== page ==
California’s Wildfires Are More Than Five Times the Size of Wichita Falls
The massive wildfires ripping through California are said to be the most destructive and deadly in the state's history. Since November 8, altogether the fires have spread across more than 230,000 acres or about 364 square miles. As of Tuesday, Nov. 13, the death toll is up to 50.
To give you a better idea of just how enormous these fires really are, NBC put together an interactive map that allows you to compare the size of the three California wildfires -- Camp Fire, Woolsey Fire, and Hill Fire -- to the size of any area on the map.
The Camp Fire in Northern California is the largest of the three, and if it was placed on top of Wichita Falls, it would cover the entire city and then some. As of Tuesday, the Camp Fire stretched across 201 square miles, that's 2.9 times the size of Wichita Falls' 70 square miles or the equivalent of 88,000 football fields.
The Woolsey Fire, located near Los Angeles, has covered 156 square miles, about 2.2 times the size of Wichita Falls.
The Hill Fire was 7 square miles as of Tuesday and is 0.1 times the size of Wichita Falls.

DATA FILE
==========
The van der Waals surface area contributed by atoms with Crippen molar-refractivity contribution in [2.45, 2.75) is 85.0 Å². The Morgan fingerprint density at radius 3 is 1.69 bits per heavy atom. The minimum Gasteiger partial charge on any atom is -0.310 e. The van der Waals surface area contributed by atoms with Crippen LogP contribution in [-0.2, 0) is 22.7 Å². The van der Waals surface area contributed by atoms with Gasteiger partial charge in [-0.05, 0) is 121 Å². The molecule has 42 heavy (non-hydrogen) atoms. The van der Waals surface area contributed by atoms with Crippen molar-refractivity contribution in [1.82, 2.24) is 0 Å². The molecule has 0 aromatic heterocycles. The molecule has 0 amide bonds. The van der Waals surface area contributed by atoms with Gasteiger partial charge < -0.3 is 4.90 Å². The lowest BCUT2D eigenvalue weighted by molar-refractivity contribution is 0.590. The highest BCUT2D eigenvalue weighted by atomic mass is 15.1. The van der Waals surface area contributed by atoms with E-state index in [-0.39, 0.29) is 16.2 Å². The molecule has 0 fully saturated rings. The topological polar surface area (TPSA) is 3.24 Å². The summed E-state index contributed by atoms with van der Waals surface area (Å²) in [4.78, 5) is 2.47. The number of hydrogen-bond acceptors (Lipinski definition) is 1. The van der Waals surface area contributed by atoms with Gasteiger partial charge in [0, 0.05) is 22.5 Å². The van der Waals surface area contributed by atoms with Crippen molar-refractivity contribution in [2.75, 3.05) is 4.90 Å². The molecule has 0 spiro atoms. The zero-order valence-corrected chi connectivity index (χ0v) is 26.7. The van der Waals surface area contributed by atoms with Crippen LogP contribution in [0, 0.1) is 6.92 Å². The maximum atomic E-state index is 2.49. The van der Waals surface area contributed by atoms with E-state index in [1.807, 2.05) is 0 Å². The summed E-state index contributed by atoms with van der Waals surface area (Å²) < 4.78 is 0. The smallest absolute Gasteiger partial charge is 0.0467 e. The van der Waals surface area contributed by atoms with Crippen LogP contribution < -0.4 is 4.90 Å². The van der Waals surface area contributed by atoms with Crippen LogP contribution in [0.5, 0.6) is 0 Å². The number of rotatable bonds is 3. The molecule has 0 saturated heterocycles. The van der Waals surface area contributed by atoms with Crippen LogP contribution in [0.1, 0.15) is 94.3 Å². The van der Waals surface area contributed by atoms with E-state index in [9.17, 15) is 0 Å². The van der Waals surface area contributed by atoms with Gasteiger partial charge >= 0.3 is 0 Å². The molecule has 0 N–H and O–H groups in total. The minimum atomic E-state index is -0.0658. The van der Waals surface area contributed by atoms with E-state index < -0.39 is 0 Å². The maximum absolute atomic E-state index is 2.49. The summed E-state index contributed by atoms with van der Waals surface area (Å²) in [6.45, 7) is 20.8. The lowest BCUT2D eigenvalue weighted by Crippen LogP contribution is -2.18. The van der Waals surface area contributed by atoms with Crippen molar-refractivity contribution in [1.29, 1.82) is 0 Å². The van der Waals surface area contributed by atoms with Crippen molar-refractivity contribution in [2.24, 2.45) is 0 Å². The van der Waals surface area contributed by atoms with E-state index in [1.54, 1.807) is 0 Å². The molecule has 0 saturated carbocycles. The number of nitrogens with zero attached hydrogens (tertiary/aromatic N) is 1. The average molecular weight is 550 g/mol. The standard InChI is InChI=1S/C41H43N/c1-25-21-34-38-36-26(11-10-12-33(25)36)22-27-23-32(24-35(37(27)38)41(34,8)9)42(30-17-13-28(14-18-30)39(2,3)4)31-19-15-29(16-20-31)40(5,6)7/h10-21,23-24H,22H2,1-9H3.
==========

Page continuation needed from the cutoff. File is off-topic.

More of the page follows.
Texas Governor Greg Abbott announced that about 200 firefighters and 55 fire engines from across Texas are headed to California to help fight the wildfire outbreak, including 12 firefighters and 4 pieces of equipment from Wichita Falls.
According to CBS News, a new lawsuit claims Pacific Gas & Electric, a major utility company, is to blame for the fires after allegedly failing to inspect and properly maintain its powerlines.
The Camp Fire has claimed 48 lives, destroyed 7,600 homes with 15,000 more threatened, and is only 35 percent contained. Firefighters say the blaze may not be fully contained until the end of November.
The Woolsey Fire has claimed two lives, destroyed 435 structures with 57,000 more threatened, and is 47 percent contained.